20th August, 2013 (Last Edited: 18 April, 2014)


    L'Ombre dans L'Eau by Diptyque

    A bracing green scent with loads of blackcurrant

    I was too young and provincial to know about this scent when it came out, and it makes me wonder where it fit in at the time. I mean, it's sooo green and edgy that it's rather 70s in style, though it came out around the same time as the early Goutals, and, like those scents, also describes a particular place/moment in nature. Goutal's Eau de Camille was a game changer for me in the 80s with its prominent ivy and privet notes - I found that I was attracted to those notes more than to most florals - and L'Ombre Dans L'Eau has that same kind of naturalistic greenness in spades! The solid is actually great - very concentrated and the composition doesn't get thin and flabby in the drydown, which all Diptyques tend to do on me. That is a big "duh" - a solid is going to be less volatile than a liquid - but it's an interesting and positive thing to experience, nonetheless. I also like being able to control the application, because my concern with this one has always been how screechy it can be if over-sprayed, when it's so lovely and impressionistic if you're just catching it fleetingly.

    Pros: Singular and evocative
    Cons: Can be too sharp and a little shrill"

    02 August, 2013


    Rose Musc by Sonoma Scent Studio

    Beautiful warm, sweet rose

    Rose notes have such a massive span - fruity, green, dried, powdery, candied...I had been looking for a rose that smells like opened blooms in the warm sun, and Rose Musc is that for me. I get rose from beginning to end, and the labdanum and musk underpinnings mingle with one's chemistry to give it a rosy skin scent drydown. I like this house's style very much, and find Rose Musc to have the subtlety and nuance of an all-natural fragrance with more tenacity and sillage from some carefully done synthetic enhancement. Layers gorgeously, too!

    Pros: High concentration of natural essences
    Cons: Must like rose!"

    27 July, 2013


    Volutes by Diptyque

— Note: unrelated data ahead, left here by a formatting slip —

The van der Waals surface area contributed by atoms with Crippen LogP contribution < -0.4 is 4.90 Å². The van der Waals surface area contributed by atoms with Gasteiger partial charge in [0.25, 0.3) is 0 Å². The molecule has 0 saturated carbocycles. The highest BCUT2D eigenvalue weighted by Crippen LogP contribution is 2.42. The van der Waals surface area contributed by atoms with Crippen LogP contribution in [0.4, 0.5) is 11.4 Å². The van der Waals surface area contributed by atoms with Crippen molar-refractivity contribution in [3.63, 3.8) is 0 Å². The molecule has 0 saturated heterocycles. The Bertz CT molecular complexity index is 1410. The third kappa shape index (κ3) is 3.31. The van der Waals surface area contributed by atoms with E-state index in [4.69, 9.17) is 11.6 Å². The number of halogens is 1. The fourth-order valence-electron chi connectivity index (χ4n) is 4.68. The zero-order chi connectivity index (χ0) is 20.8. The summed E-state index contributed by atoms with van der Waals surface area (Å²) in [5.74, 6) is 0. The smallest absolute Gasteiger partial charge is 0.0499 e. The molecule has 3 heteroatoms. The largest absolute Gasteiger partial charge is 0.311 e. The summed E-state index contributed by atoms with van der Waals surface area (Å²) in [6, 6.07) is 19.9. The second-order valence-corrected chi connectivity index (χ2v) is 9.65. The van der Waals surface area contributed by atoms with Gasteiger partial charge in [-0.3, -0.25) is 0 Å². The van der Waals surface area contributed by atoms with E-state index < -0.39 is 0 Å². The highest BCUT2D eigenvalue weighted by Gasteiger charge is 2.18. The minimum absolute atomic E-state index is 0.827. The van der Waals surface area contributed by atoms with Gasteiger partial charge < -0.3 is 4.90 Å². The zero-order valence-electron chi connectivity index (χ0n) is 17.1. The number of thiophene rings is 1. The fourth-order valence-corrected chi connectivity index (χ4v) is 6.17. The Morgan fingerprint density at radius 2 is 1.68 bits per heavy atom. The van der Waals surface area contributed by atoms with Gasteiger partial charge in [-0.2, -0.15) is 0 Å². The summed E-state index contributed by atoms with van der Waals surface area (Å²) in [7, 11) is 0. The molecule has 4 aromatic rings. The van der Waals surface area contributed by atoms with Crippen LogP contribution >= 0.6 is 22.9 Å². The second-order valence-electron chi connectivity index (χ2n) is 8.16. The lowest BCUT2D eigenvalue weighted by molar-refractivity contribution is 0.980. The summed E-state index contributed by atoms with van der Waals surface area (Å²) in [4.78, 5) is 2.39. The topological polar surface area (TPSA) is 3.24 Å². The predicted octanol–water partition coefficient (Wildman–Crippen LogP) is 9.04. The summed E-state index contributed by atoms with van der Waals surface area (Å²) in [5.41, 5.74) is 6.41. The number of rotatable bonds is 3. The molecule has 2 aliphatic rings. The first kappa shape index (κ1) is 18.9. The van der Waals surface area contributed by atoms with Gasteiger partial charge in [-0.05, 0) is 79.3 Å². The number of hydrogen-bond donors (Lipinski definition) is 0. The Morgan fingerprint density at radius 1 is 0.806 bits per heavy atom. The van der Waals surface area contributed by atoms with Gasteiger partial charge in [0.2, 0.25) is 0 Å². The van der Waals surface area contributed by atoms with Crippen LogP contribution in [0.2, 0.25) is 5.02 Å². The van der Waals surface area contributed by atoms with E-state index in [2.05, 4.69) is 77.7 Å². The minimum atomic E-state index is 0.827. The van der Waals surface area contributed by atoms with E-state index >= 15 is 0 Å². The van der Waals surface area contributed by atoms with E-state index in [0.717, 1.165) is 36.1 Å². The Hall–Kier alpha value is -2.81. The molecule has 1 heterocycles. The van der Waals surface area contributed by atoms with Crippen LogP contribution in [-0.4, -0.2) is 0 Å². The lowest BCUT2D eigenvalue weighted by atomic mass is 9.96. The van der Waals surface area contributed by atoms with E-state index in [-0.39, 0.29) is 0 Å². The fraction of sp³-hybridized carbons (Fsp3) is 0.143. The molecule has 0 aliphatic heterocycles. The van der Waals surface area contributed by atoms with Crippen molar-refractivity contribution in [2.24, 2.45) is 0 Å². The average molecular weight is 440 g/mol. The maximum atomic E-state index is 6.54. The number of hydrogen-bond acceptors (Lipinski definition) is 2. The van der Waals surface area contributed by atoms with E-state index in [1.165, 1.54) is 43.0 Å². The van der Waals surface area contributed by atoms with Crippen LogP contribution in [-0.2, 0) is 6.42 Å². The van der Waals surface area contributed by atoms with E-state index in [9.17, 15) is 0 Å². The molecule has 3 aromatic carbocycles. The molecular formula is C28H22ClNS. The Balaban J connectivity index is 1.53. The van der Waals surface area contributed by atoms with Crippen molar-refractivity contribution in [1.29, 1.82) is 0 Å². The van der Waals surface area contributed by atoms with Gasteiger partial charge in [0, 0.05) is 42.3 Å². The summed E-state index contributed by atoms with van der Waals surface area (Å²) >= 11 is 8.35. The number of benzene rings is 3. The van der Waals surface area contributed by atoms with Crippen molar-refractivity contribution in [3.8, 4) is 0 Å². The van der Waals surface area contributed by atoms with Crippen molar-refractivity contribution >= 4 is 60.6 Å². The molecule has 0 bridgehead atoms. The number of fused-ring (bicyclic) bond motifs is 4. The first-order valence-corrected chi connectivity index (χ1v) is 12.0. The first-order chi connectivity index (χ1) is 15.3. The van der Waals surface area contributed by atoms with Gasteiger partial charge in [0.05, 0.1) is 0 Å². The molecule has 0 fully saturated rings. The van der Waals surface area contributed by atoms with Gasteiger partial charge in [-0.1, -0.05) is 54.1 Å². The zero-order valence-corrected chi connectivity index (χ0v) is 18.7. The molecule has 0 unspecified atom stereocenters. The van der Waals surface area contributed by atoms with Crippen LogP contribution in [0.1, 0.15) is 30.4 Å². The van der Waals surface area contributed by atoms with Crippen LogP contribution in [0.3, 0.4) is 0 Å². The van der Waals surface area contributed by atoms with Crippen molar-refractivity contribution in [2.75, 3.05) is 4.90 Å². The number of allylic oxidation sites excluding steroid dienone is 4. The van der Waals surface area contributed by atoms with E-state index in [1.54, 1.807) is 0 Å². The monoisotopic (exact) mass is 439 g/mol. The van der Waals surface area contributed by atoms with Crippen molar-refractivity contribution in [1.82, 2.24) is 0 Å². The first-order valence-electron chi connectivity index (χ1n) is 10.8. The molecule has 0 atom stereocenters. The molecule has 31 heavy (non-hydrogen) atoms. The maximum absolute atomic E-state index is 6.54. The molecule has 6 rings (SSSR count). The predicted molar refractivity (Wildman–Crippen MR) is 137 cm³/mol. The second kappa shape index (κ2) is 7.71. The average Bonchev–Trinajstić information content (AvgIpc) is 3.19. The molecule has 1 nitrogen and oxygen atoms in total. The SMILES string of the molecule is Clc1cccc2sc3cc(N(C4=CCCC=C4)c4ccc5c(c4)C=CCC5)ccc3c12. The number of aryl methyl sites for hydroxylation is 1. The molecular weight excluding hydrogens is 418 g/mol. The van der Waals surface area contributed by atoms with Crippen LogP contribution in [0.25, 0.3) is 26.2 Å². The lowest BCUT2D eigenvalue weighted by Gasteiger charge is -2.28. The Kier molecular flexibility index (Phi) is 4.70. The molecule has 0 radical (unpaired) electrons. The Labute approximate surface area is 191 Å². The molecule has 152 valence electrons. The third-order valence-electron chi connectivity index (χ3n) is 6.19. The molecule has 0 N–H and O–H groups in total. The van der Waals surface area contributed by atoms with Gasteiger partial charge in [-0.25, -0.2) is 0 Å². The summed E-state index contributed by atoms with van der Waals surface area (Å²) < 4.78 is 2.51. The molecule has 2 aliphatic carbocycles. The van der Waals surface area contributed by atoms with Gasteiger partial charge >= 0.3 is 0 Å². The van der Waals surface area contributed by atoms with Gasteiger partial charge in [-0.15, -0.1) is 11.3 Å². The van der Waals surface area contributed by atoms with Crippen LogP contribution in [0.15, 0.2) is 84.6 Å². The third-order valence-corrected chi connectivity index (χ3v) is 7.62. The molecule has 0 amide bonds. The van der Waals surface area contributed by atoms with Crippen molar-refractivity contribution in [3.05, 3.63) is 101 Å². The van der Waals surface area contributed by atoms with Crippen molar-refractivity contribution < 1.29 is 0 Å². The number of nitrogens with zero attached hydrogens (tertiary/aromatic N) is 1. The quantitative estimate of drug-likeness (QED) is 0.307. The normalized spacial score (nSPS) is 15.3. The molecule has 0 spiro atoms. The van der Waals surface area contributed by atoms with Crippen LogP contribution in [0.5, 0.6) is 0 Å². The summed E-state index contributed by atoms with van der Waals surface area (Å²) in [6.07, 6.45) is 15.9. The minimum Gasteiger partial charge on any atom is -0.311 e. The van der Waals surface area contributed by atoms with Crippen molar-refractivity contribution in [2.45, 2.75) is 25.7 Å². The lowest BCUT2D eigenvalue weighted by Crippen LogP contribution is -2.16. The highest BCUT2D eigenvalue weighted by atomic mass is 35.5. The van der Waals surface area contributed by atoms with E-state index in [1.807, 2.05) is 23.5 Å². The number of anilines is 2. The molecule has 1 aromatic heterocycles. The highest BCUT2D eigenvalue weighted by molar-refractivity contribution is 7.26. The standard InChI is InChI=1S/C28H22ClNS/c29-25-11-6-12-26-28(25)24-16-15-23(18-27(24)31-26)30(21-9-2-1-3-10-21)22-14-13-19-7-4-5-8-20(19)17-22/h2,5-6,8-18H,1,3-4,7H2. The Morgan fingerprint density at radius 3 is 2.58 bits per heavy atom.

Made me want a bottle of Habanita

    This review is for the EDT - I look forward to smelling the EDP as I think I'd like the fragrance more with additional sweetness and depth. The EDT reminds me very much of Fleur Oriental by Miller Harris. Both do a post-modern trick of reducing the impression of a vintage oriental down to basically a single note. I mean, they do develop a little, but compared to vintage scents they're very linear. I like vintage oriental scents so much that I enjoy having this option. Yet I must admit that smelling Volutes just inspired me to go and buy a bottle of my old fave Molinard's Habanita, which is so inexpensive, and has so much more complexity. I'd say that it, and not Shalimar, was the reference oriental for Volutes if there actually was one.

    Pros: Way more interesting than most releases
    Cons: A little simplistic"

    19 July, 2013


    Vanille & Narcisse by L'Occitane

    Old school French in the best way. I fell in love with the vintage Je Reviens by Worth as a little girl, and I know now that I was responding mostly to the narcissus in the blend. Holy cow! This L'Occitane does narcissus right, and perfectly balances it with a mellow, languorous, smoky vanilla. I love this scent all the way through, though there's a phase where you can smell a realistic narcissus and a complex, realistic vanilla in equal measure, and the effect is more than the sum of its parts - divine! Comes as an EDT, and I find that it wears almost like an EDP, so the longer I own a bottle and have most of it left, the less I'm feeling like it was relatively expensive.

    I had been peeved at L'Occitane because they kept introducing sharp, fruity, watery new scents after abruptly discontinuing my favorite - Notre Flore Neroli, a wonderful headshop-y Oriental. With the release of Vanille & Narcisse, I can find love with them again.

    03 July, 2013 (Last Edited: 18 April, 2014)


    Black Opium by Auric Blends

    More like my memory of the original Opium than the current YSL version